A simple calendar which shows the days that dad took his child, and what they did on those days can make all the difference for a change in custody. If dad keeps the receipts for what he did with his child, it will allow his lawyer to prove that he took the child to see the movie Cars on a day when mom says he didn’t visit. This is a crucial credibility issue, and one that with a little bit of work by dad, can yield big gains. The court will see that dad is truthful, and he’s come a long way towards winning the credibility wars, and that can lead to more time with his child.

PERSISTENCE

The biggest factor that effects whether or not a dad will win more visitation or even equal custody, is his ability to come back, time and time again. The successful dad in family court, is the dad who never gave up, and was willing to do whatever it takes, no matter how difficult it was, or how long it took, to prove to the court that he wants and is capable of being a loving, attentive and present father.

The successful dad who wants to increase his custody and visitation, will live close to his child, keep good records, and never give up when dealt a bad hand.

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THE MOST IMPORTANT CHOICE FOR MEN

In Child Custody Issues, Child Support, Strategy Issues on September 8, 2008 at 8:40 pm

My mother used to say that “rich people have property, poor people have children.” Many a pundit on the right will speak of the “richness of love” that children bring, particularly in the heat of an argument about the abortion rights. This line of argument tends to bring more heat than light, and serves merely to ramp the rancor to such a degree that both sides end up heavily fortified in their respective positions completely disclaiming anything that the other side has to offer of value.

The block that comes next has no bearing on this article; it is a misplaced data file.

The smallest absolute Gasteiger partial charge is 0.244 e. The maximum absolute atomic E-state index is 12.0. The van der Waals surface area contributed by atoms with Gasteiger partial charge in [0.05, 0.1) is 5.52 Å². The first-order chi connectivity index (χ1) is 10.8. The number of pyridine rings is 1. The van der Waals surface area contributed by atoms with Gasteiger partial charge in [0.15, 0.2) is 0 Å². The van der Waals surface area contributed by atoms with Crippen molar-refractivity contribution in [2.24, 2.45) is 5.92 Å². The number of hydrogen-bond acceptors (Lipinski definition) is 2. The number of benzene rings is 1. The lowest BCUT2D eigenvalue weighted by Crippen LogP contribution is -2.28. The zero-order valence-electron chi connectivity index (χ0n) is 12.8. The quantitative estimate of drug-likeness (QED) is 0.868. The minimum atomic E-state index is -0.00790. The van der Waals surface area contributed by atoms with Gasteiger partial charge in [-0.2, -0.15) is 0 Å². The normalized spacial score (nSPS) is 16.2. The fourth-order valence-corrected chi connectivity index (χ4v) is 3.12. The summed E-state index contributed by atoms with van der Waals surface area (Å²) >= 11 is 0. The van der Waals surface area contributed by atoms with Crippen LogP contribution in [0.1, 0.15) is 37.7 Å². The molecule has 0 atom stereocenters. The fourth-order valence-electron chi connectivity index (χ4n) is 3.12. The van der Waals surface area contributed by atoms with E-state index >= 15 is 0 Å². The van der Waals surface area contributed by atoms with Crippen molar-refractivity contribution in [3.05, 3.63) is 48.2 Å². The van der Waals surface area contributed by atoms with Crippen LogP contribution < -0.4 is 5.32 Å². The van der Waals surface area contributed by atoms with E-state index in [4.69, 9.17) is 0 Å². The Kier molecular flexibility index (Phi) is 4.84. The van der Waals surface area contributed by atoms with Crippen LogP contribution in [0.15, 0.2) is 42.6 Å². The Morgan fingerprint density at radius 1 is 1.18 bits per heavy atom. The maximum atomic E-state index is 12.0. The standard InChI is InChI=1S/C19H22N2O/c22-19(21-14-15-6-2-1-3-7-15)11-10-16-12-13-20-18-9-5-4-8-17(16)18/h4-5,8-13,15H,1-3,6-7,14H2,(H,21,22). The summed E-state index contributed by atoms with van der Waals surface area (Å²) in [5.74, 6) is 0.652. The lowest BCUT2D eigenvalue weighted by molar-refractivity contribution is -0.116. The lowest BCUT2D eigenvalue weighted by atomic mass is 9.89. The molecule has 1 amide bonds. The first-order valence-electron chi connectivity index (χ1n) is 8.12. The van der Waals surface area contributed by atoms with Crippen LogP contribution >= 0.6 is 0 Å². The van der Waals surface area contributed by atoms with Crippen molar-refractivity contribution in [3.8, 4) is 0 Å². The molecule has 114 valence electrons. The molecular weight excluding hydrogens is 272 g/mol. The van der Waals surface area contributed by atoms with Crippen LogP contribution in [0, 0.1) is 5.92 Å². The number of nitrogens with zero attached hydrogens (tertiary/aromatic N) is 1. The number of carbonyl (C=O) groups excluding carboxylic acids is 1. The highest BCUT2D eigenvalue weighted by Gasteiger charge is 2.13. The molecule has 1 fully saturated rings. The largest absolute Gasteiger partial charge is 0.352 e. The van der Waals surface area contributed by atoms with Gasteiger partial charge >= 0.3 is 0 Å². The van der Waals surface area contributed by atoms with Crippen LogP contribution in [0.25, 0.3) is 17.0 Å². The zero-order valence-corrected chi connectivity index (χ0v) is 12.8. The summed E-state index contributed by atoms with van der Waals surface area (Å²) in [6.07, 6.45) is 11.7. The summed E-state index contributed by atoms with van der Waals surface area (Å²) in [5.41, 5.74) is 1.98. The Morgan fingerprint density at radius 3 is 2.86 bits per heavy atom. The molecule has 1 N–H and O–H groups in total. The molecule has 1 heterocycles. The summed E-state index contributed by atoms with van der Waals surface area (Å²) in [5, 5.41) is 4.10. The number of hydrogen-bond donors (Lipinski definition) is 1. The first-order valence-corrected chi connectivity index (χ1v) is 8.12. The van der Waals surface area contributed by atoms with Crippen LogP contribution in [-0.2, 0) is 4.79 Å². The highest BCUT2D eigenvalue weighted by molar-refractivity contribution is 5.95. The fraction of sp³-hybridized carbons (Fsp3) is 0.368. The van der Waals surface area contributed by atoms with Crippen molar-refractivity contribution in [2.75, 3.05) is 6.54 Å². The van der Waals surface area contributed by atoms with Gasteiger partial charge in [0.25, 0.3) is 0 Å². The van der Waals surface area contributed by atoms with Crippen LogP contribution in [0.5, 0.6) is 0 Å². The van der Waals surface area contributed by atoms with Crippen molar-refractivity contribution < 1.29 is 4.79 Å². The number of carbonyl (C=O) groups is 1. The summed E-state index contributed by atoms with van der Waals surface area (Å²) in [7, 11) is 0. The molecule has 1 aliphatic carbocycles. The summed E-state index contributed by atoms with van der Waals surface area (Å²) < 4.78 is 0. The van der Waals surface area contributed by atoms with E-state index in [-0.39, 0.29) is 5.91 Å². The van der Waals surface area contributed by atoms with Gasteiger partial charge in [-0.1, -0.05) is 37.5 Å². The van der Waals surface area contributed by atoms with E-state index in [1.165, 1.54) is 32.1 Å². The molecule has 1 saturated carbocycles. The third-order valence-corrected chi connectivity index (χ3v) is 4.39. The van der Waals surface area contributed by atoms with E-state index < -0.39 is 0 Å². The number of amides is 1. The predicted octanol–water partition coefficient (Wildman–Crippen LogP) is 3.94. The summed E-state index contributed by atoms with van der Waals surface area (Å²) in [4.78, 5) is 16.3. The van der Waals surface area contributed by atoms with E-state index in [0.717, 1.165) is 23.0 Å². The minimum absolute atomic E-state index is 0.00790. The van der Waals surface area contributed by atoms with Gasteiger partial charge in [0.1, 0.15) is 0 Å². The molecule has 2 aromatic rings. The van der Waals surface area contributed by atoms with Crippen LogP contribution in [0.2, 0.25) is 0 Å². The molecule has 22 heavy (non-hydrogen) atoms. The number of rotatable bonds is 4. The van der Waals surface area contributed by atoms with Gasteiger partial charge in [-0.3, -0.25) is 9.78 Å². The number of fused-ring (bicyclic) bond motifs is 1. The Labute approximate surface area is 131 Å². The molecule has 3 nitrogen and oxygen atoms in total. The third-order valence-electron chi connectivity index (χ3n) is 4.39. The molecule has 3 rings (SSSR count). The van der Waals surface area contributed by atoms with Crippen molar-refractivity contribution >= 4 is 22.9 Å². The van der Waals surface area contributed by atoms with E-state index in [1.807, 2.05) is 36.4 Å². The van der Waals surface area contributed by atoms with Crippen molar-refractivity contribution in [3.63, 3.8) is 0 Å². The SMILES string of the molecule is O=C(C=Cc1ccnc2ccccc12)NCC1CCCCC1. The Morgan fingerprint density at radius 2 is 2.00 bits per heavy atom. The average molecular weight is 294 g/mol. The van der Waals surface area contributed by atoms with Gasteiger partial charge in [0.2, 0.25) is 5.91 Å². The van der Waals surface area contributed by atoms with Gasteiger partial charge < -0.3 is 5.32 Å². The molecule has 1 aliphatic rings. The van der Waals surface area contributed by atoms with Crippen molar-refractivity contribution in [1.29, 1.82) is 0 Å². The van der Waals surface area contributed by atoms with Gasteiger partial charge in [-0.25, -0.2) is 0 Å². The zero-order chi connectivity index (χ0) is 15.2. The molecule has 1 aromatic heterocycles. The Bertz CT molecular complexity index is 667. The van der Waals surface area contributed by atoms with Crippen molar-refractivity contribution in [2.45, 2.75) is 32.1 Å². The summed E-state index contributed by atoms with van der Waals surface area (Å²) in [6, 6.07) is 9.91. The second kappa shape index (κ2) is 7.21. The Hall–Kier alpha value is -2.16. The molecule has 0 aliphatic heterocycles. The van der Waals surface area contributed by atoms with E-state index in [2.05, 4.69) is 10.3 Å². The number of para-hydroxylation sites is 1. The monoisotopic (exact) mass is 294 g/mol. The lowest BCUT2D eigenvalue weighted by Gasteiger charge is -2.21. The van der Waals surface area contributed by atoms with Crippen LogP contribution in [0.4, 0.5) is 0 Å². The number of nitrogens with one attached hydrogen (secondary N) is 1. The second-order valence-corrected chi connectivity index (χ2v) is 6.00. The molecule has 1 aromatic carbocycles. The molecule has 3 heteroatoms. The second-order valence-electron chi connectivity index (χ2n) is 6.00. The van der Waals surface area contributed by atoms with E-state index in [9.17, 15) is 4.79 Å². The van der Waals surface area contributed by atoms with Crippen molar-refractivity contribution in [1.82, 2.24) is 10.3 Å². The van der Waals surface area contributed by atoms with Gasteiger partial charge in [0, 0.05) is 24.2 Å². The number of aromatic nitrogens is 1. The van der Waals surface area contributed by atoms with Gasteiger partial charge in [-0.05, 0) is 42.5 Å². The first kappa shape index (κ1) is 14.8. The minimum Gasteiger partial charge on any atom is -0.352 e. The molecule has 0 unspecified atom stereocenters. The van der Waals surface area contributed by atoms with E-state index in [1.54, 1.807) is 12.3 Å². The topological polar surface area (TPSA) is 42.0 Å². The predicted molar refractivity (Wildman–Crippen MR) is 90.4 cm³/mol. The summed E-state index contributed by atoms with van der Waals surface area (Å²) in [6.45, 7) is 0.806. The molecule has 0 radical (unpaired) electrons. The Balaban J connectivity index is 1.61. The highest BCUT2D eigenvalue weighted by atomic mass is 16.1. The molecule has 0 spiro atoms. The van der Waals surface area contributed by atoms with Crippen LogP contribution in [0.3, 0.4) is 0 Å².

No matter where you stand on the abortion rights spectrum, and it is certainly a spectrum, not matter how much both sides try to portray it as a simple, either or proposition, the issues that are being dealt with, are life changing for all involved. Which is why I am so disappointed at the intellectual dishonesty that occurs on both sides of the debate.

On the Pro-Choice side, I believe it is intellectually dishonest to say that the only life that is effected by an abortion is that of the mother. Patently that is false. It takes at least two to make a baby, and certainly the father has some rights in this debate, since he clearly will have responsibilities should the pregnancy go full term. Since we will require of him 18 years worth of child support, it seems to me, that he has an interest in this pregnancy.

On the Pro-Life side, it is equally as dishonest to say that every life counts, but we shouldn’t be teaching how that life comes to be, or providing the means to prevent it from accidentally occurring. If one truly believes that every life should be saved, then we should be making sure that every life is a wanted life, coming into this world with a set of parents that are at least desirous of the child, if not prepared.